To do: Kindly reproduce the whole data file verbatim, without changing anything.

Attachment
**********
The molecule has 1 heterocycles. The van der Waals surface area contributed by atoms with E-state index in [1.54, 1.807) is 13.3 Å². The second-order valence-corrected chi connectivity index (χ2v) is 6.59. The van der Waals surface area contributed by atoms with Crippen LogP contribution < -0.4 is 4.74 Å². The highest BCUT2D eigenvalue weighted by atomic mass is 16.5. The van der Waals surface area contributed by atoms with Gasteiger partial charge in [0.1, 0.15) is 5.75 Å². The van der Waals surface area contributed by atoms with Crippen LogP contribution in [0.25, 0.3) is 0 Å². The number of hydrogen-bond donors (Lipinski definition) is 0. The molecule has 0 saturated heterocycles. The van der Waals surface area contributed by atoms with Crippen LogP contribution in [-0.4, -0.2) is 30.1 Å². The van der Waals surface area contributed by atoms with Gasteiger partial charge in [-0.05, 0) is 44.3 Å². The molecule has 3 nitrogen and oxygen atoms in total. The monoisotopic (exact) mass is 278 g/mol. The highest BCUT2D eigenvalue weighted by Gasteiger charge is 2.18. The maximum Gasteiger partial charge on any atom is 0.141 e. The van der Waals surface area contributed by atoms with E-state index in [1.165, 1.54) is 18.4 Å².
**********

The molecule has 1 heterocycles. The van der Waals surface area contributed by atoms with E-state index in [1.54, 1.807) is 13.3 Å². The second-order valence-corrected chi connectivity index (χ2v) is 6.59. The van der Waals surface area contributed by atoms with Crippen LogP contribution < -0.4 is 4.74 Å². The highest BCUT2D eigenvalue weighted by atomic mass is 16.5. The van der Waals surface area contributed by atoms with Gasteiger partial charge in [0.1, 0.15) is 5.75 Å². The van der Waals surface area contributed by atoms with Crippen LogP contribution in [0.25, 0.3) is 0 Å². The number of hydrogen-bond donors (Lipinski definition) is 0. The molecule has 0 saturated heterocycles. The van der Waals surface area contributed by atoms with Crippen LogP contribution in [-0.4, -0.2) is 30.1 Å². The van der Waals surface area contributed by atoms with Gasteiger partial charge in [-0.05, 0) is 44.3 Å². The molecule has 3 nitrogen and oxygen atoms in total. The monoisotopic (exact) mass is 278 g/mol. The highest BCUT2D eigenvalue weighted by Gasteiger charge is 2.18. The maximum Gasteiger partial charge on any atom is 0.141 e. The van der Waals surface area contributed by atoms with E-state index in [1.165, 1.54) is 18.4 Å².